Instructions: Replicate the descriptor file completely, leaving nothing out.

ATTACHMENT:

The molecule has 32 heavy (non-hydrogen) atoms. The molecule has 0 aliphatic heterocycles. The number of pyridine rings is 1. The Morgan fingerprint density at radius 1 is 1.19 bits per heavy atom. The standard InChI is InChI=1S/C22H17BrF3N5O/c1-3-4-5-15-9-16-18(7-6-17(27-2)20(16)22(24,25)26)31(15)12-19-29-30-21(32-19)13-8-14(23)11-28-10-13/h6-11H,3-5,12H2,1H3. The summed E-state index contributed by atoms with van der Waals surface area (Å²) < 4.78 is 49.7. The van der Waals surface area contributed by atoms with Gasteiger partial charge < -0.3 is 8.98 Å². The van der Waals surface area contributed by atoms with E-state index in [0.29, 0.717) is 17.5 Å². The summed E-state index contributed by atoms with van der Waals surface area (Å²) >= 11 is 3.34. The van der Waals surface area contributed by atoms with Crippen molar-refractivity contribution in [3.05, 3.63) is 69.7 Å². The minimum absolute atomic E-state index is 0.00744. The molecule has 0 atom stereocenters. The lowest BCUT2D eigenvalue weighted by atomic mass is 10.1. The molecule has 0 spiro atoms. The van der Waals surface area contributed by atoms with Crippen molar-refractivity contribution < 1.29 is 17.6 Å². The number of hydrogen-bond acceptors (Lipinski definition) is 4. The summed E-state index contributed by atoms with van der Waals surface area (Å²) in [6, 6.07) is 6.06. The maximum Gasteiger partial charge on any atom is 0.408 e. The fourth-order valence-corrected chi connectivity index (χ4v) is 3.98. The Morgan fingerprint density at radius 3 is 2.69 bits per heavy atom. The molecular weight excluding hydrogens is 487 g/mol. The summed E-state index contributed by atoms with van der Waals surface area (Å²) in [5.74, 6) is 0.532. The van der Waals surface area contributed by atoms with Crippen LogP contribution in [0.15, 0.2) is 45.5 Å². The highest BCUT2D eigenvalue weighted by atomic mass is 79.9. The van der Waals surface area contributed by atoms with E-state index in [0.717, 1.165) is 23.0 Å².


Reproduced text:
The molecule has 32 heavy (non-hydrogen) atoms. The molecule has 0 aliphatic heterocycles. The number of pyridine rings is 1. The Morgan fingerprint density at radius 1 is 1.19 bits per heavy atom. The standard InChI is InChI=1S/C22H17BrF3N5O/c1-3-4-5-15-9-16-18(7-6-17(27-2)20(16)22(24,25)26)31(15)12-19-29-30-21(32-19)13-8-14(23)11-28-10-13/h6-11H,3-5,12H2,1H3. The summed E-state index contributed by atoms with van der Waals surface area (Å²) < 4.78 is 49.7. The van der Waals surface area contributed by atoms with Gasteiger partial charge < -0.3 is 8.98 Å². The van der Waals surface area contributed by atoms with E-state index in [0.29, 0.717) is 17.5 Å². The summed E-state index contributed by atoms with van der Waals surface area (Å²) >= 11 is 3.34. The van der Waals surface area contributed by atoms with Crippen molar-refractivity contribution in [3.05, 3.63) is 69.7 Å². The minimum absolute atomic E-state index is 0.00744. The molecule has 0 atom stereocenters. The lowest BCUT2D eigenvalue weighted by atomic mass is 10.1. The molecule has 0 spiro atoms. The van der Waals surface area contributed by atoms with Crippen molar-refractivity contribution < 1.29 is 17.6 Å². The number of hydrogen-bond acceptors (Lipinski definition) is 4. The summed E-state index contributed by atoms with van der Waals surface area (Å²) in [6, 6.07) is 6.06. The maximum Gasteiger partial charge on any atom is 0.408 e. The fourth-order valence-corrected chi connectivity index (χ4v) is 3.98. The Morgan fingerprint density at radius 3 is 2.69 bits per heavy atom. The molecular weight excluding hydrogens is 487 g/mol. The summed E-state index contributed by atoms with van der Waals surface area (Å²) in [5.74, 6) is 0.532. The van der Waals surface area contributed by atoms with Crippen LogP contribution in [0.15, 0.2) is 45.5 Å². The highest BCUT2D eigenvalue weighted by atomic mass is 79.9. The van der Waals surface area contributed by atoms with E-state index in [0.717, 1.165) is 23.0 Å².